Hill County turns 100 today. For a centenarian, the place is pretty vibrant.
The Havre Daily News is conducting a yearlong effort to review our history, examine where we are today and take a look at where we will go in the future.
From what we've seen so far, we feel pretty pleased.
What will we build on for our future? We have a pretty exciting community in Hill County today.
Among the promising things:
• Burlington Northern Santa Fe Railway is under progressive management that promises top keep Havre at the center of its Montana operations. For more than a century, the railroad has been a vital part of our economy, and it continues to be today.
• We have a good hospital that strives to meet the needs of the community and is meeting the challenges of the rapidly changing rural health care industry.
• We have an exciting college that provides the community and its young people with a valuable education, even as it has to fight to gain recognition from the rest of the state university system that is centered in the more populous and prosperous parts of the state.
• We have an interesting history that intrigues the rest of the state and country.
• Major efforts are under way to let the rest of the world know what attractions this area has to offer.
• And probably more important than anything else, we have an agricultural system that provides valuable foods to the rest of the country and world.
The many advantages this community has to offer should be helpful in garnering resources to fight the problems we face.
• Every year, as we cover graduation ceremonies, we know that many of the graduates will attend colleges elsewhere and never return except for holiday visits. Many would like to stay in this very special part of the world, but there are not enough economic opportunities for them and their families. Growth of technology will make it easier for people to work in a variety of fields without leaving their homes. We've got to take advantage of these technologies to offer employment for our young people.
• There are pockets of poverty in our area. Unemployment and lack of hope dominate in places such as Rocky Boy's Indian Reservation. An incredible amount of human talent is being wasted because people are out of work. The tribal government is taking action to create economic development opportunities at Rocky Boy, but the problems there didn't develop because of Rocky Boy residents, and they won't be solved unless the outside world pitches in to help. An economic boom at Rocky Boy would help every person on the Hi-Line.
• Transportation into our area remains subpar. A four-lane Highway 2 to bring goods. services and visitors to our area is essential. Reliable air service to and from Havre would help just about every business in the community. Amtrak brings people to our area, and people who visit Havre during brief layovers often write the Havre Area Chamber of Commerce looking for information about our community. A transit system that brings people from Fort Belknap, Harlem, Chinook and Box Elder to Havre and Great Falls has been a tremendous help to people throughout the Hi-Line. Wouldn't it be great to see that expanded to Kremlin, Rudyard and Chester?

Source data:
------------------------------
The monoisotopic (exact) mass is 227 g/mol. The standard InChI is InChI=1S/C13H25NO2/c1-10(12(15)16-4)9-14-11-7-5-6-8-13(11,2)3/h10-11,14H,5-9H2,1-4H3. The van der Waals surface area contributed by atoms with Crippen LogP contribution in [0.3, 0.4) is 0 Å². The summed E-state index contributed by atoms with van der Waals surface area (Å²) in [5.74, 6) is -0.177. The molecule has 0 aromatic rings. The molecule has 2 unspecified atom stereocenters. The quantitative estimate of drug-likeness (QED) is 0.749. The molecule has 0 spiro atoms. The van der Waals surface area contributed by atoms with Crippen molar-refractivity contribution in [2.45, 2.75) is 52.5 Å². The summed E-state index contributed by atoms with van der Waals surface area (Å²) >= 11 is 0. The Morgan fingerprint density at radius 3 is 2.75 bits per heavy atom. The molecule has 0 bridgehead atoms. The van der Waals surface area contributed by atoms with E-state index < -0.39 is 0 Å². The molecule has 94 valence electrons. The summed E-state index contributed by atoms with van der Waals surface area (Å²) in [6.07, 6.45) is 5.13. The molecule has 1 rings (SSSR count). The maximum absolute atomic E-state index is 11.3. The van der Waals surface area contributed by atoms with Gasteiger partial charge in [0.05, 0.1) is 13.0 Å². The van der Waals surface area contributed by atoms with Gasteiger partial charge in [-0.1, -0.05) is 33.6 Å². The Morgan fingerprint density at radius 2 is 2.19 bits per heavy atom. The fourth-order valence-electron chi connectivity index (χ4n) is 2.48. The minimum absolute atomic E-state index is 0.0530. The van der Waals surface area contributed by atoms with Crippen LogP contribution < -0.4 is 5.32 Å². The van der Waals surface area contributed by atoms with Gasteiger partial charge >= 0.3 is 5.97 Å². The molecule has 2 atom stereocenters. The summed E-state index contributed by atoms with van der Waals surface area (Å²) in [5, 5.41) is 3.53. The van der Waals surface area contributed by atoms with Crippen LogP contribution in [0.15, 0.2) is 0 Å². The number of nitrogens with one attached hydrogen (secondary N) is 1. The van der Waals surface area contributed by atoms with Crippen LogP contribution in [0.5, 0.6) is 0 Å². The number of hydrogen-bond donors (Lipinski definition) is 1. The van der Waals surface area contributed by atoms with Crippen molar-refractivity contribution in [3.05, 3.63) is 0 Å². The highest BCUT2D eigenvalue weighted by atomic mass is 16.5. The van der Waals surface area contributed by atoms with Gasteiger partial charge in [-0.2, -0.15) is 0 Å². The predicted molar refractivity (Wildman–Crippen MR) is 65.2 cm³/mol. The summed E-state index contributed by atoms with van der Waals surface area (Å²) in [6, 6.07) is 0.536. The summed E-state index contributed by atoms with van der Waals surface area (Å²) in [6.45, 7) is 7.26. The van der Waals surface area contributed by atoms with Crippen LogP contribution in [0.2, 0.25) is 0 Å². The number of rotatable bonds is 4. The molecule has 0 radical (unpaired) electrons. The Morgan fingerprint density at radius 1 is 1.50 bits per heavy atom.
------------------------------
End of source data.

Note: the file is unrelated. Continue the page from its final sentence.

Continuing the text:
• The biggest boon to the area's economy would come from increasing the number of visitors to the area from Alberta and Saskatchewan. While states along the southern border want the gates shut and fences built, we would like to see borders become more porous. Let our Canadian friends — tourists and business people — come here easier and not just within a limited time frame that the ports are open.
For a century, the Hi-Line has been know for its peoples' sense of independence. May that always be one of our strongest traits. But let it not deter us from what we need — state and federal help to solve some our problems.
Help from Helena and Washington — some money, but mostly just understanding of the problems of rural areas — is essential to help the Hi-Line plan for its future.
If we are to meet these challenges — to say nothing of needed repairs to St. Mary's diversion and construction of systems that will provide safe drinking water to our rural communities — we are going to have to create partnerships with those from outside our area.
As we enter Hill County's second century, let's hope our elected officials will not hesitate to scream at the top their lungs to get the attention of state and federal officials to help us solve the problems we face.
We on the Hi-Line have paid our fair share of taxes. We need some of that money back. If that means federal allocations, fine. If that means, heaven forbid, earmarks, so be it.